September 23, 1915 – Loos, France
My dear Paul,
I’m so deathly afraid I will never see your face again. At night, in between fitful nightmares of war machines, I dream of your face, your smile in the gardens, your tender embrace. They comfort me, but vanish quickly into the morning fog. Another awful day then begins. France is nothing like the place we hoped to visit one day. This battalion, we live in a wretched pit of terror and filth, rats in tunnels, and think to ourselves, “This is our duty.” But to whom am I performing this supposed duty? To a country that makes our love illegal? To an innate desire to survive? To a God that does not care whether I live or die? No, I am doing it for you, Paul, because everything I do is for you. It was not my choice to fight, but I’ll do what I’m told if it means that one day I can see you again. Damn the Krauts, damn us Brits, damn the whole war, I only want to live long enough to return home to you.
But I am afraid I will not be able to accomplish that goal.
Things are bad here, and getting worse by the minute. Death stalks the trenches, and I catch glimpses of him around every muddy corner. Nothing is safe here, especially not life. Edward, the soldier I mentioned in my last letter, my closest friend in Hell, has died. He knew not of our secret, and I had no intention of informing him, as even here the threat of execution still hangs overhead, but I suspect he had inklings, and kept them to himself. He helped to pass the time in this wasteland of man’s own creation. His death came not by the hand of a German, but by the cruel hand of nature itself. He accidentally cut himself while trying to reinforce a trench wall, and the wound became infected. Pus oozed out of the inflamed hand, and a smell of rot followed him. He died of infection last night, fever burning, crying out for long-gone people and places. I can’t mourn him, because there just isn’t time to. How did we reach this point, where someone dies and it barely matters? What if I were to cut myself shaving, and pass into the next world without being able to say goodbye to you? How is it that our own trenches, our supposed safe space, is just as deadly as the No Man’s Land above? I stare in the cracked mirror, and a pale, tired face with stares back at me, blond hair caked with mud, and I wonder about what has happened. I do not recognize myself anymore. I am almost a ghost, cursed to haunt these foul-smelling trenches for the rest of eternity.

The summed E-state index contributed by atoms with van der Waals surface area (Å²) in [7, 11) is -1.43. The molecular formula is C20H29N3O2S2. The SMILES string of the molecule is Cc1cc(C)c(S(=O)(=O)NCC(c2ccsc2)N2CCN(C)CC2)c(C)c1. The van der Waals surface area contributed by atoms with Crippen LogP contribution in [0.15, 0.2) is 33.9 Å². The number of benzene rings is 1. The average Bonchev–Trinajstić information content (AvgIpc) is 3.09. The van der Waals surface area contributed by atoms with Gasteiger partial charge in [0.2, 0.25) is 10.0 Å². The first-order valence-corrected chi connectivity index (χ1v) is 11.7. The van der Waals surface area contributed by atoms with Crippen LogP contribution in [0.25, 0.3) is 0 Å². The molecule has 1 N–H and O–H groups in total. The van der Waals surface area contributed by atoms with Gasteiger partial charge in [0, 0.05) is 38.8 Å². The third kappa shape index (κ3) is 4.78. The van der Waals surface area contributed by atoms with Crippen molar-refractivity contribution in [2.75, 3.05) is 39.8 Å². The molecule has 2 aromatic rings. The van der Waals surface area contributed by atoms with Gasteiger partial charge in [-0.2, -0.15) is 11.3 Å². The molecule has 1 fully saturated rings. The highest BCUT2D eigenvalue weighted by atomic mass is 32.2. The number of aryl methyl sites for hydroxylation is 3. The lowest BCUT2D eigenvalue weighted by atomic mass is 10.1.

Sometimes I feel as if I already am. It frightens me.
No answers to my questions, rhetorical or otherwise, are ever revealed, and I am simply left with a creeping notion that something is shockingly, horribly wrong here, and by no fault of our own we must live through it or die trying.